Mayor blames release of jail inmates for crime

The mayor said his city cannot be allowed to degenerate into lawlessness.
YOUNGSTOWN -- Mayor George M. McKelvey says the emergency jail release policy is illegal and attri-butes a crime wave to county commissioners' refusal to provide funds to staff the jail.
In a five-page letter sent out Friday to Vincent M. Nathan, special master overseeing the Mahoning County jail, the mayor expressed his concerns. He's especially disturbed that he, the city law department and city prosecutor's office have been excluded from a working group formed to suggest remedies for the roughly half-full lockup.
Prosecutor Paul J. Gains said the city has had representatives at the group's meetings. He noted that the city is not part of the jail's federal lawsuit, now in its remedial stage.
Fact finder
Nathan is acting as a fact finder for U.S. District Judge David D. Dowd Jr., who is taking steps to make the jail constitutionally sound. Dowd appointed Nathan after inmates won the class-action lawsuit in March.
Because of a lack of funding that resulted in the layoff of deputies, the judge has limited the jail population to 296. It can hold 564 inmates.
In March, Mahoning County Common Pleas judges established a 13-step jail release criteria. Some inmates serving a sentence are placed on furlough and some awaiting court action are let go with a court summons.
McKelvey said in his letter that common pleas judges don't have the authority to modify sentences imposed by municipal judges. He said such change rests with the appeals court.
Gains said the procedure was approved by the federal judge and wondered if the mayor was questioning the judge's interpretation of the law.
"The consequences of the emergency release policy have been devastating for the city of Youngstown. The homicide rate is on pace to double this year as compared to 2003, when jail capacity was at its highest," he wrote. "Crime of all types has increased alarmingly since we have been unable to incarcerate any misdemeanor offenders."
The city recorded 19 homicides in 2003. As of Friday, the city had 26.
Lawlessness feared
McKelvey wondered how a community maintains an effective level of law and order when there is no legal consequence for "beating up, threatening, stealing from or destroying the property of anyone you choose." He said the city cannot be allowed to degenerate into lawlessness.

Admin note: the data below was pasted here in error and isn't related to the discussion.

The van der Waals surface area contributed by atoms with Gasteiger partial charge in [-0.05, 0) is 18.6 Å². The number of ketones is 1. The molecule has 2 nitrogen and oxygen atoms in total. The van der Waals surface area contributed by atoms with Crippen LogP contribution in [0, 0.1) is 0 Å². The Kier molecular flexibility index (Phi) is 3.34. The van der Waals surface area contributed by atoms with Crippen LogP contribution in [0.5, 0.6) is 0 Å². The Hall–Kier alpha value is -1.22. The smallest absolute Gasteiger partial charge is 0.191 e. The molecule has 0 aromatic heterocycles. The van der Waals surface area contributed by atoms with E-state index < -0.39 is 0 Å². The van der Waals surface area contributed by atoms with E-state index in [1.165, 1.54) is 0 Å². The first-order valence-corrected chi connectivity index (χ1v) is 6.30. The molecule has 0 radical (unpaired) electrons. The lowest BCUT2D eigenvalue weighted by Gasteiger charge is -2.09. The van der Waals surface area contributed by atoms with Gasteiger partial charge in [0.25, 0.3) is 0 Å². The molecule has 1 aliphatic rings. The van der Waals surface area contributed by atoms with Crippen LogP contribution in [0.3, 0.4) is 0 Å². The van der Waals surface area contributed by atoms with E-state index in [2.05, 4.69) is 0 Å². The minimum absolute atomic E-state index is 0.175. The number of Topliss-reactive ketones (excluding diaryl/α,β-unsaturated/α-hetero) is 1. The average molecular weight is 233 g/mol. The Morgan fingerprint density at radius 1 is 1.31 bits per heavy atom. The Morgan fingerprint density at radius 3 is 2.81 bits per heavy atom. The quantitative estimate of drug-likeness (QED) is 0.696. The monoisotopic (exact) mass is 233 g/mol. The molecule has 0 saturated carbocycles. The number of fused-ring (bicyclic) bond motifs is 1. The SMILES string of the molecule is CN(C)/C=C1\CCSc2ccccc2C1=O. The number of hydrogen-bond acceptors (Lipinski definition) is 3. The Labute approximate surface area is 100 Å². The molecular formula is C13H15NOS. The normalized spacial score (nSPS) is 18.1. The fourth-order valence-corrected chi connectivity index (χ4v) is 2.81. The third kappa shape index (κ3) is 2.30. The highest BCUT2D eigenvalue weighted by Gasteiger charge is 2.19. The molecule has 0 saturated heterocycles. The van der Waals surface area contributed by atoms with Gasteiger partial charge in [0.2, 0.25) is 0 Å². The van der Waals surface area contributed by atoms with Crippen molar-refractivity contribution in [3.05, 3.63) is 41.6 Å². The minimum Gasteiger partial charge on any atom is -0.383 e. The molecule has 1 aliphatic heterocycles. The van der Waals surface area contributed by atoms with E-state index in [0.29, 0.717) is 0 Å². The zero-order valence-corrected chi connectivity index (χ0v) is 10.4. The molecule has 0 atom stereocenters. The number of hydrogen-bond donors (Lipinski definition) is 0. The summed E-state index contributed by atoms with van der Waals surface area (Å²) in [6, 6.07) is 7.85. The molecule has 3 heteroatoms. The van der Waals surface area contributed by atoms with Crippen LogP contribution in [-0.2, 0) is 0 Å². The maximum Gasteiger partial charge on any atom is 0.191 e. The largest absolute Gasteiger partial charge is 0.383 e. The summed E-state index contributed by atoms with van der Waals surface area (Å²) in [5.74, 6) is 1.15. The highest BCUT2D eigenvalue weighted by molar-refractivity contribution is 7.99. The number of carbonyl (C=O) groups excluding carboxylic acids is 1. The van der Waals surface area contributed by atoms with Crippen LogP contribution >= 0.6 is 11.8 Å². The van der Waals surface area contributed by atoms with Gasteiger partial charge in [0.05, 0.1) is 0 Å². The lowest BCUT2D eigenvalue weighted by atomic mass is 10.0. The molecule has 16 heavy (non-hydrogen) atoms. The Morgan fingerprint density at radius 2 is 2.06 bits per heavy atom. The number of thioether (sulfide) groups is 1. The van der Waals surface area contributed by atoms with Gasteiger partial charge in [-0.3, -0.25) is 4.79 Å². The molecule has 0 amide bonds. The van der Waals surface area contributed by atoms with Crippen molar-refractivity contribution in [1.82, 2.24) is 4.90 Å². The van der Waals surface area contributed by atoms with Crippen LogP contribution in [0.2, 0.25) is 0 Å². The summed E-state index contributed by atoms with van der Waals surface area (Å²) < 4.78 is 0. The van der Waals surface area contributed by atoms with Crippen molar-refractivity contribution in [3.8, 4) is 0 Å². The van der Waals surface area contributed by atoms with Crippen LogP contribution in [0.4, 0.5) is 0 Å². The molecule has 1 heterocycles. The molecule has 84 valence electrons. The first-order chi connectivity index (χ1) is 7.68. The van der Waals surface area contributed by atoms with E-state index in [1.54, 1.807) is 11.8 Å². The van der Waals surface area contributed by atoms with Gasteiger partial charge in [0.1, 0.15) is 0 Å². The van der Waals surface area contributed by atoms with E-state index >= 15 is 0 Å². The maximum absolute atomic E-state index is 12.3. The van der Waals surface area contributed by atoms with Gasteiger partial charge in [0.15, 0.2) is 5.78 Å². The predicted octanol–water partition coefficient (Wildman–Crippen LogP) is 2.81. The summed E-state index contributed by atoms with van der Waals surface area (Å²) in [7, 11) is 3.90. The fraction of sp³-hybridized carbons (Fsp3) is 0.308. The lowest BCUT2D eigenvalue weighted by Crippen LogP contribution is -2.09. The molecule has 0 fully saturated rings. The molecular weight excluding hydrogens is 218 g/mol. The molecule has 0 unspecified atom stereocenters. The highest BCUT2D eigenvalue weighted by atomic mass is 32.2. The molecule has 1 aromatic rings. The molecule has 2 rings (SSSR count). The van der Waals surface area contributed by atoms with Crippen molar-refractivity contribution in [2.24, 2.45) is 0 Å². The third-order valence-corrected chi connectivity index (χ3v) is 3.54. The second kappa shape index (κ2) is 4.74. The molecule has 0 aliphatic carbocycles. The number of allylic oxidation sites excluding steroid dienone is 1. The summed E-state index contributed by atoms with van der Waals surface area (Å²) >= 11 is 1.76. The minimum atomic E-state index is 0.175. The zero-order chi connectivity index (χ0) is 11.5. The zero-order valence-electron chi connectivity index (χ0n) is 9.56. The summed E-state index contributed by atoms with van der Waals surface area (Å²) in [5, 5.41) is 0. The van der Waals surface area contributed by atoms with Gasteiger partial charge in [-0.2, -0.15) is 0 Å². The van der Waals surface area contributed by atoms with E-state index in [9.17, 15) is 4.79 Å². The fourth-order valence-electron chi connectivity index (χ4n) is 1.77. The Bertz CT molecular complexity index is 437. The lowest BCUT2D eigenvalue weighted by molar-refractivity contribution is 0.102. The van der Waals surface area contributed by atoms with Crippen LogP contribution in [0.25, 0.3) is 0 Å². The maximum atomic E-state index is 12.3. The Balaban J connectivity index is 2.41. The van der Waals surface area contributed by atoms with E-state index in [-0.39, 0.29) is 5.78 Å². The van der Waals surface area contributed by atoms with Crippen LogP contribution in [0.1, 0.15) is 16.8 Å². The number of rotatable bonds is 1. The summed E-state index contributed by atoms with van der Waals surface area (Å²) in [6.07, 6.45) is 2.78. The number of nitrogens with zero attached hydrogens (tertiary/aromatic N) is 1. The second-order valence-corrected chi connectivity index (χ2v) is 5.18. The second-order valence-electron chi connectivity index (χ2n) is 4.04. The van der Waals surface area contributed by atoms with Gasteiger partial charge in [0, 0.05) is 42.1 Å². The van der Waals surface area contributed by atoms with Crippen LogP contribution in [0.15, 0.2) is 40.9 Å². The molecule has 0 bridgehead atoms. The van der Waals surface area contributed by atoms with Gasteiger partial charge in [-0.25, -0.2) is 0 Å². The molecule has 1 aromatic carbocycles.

He said once the public perceives that law cannot protect them, a miniature "Hobbesian world" is created in which only force and violence are respected.
McKelvey wrote to Nathan that Sheriff Randall A. Wellington had been complying with state law in the spring when he shipped inmates to other jails because of reduced staff at his own jail. Commissioners, though, viewed the process as too costly, the mayor said.
McKelvey said in his letter that city residents have effectively been abandoned. He wants the "illegal" emergency jail release order dissolved and wants commissioners to fund the jail.
The mayor said incarcerating prisoners is a mandatory function of county government and commissioners should not claim they can't afford to carry out the function "unless they cease funding all discretionary functions."
Gains, who represents commissioners in the federal lawsuit, said he knows of no authority that mandates the commissioners to fund the jail. "I know they're mandated to fund the courts," he said.
Gains said he understands the city's frustration.
"I feel the mayor's pain," the prosecutor said. "I want to see the miscreants put in jail, too."
Looking at Akron
The prosecutor said the working jail group took a look at Akron, which pays for 115 cells in the Summit County jail, and suggested that Youngstown do likewise. This would enable municipal judges to incarcerate inmates convicted of misdemeanor crimes, he said.
The suggestion draws ire from city officials who say the city is also part of Mahoning County and city residents pay the county sales tax. McKelvey said the county, in effect, is coercing its poorest residents, the people of Youngstown, to pay costs that county government is legally obligated to pay or else be victimized by crime.
"If the county government refuses to even pay to house the prisoners, city residents are receiving virtually nothing in exchange for their tax money," McKelvey wrote.
Gains said there's a distinction drawn between cities and townships. Cities can build their own jails, he said.
McKelvey said in his letter that it seems the special master believes the jail should never again operate at full capacity. Gains said that's not his interpretation and his goal is to see the jail at full capacity.
Problems that led up to the class-action lawsuit won't be fixed exclusively with money pumped into the jail budget to the exclusion of all other steps necessary to address underlying systemic problems, Nathan said in a report issued last month in which he called the county's criminal justice system dysfunctional. Only Mahoning County officials can develop the solution to the complex criminal justice problems, he said.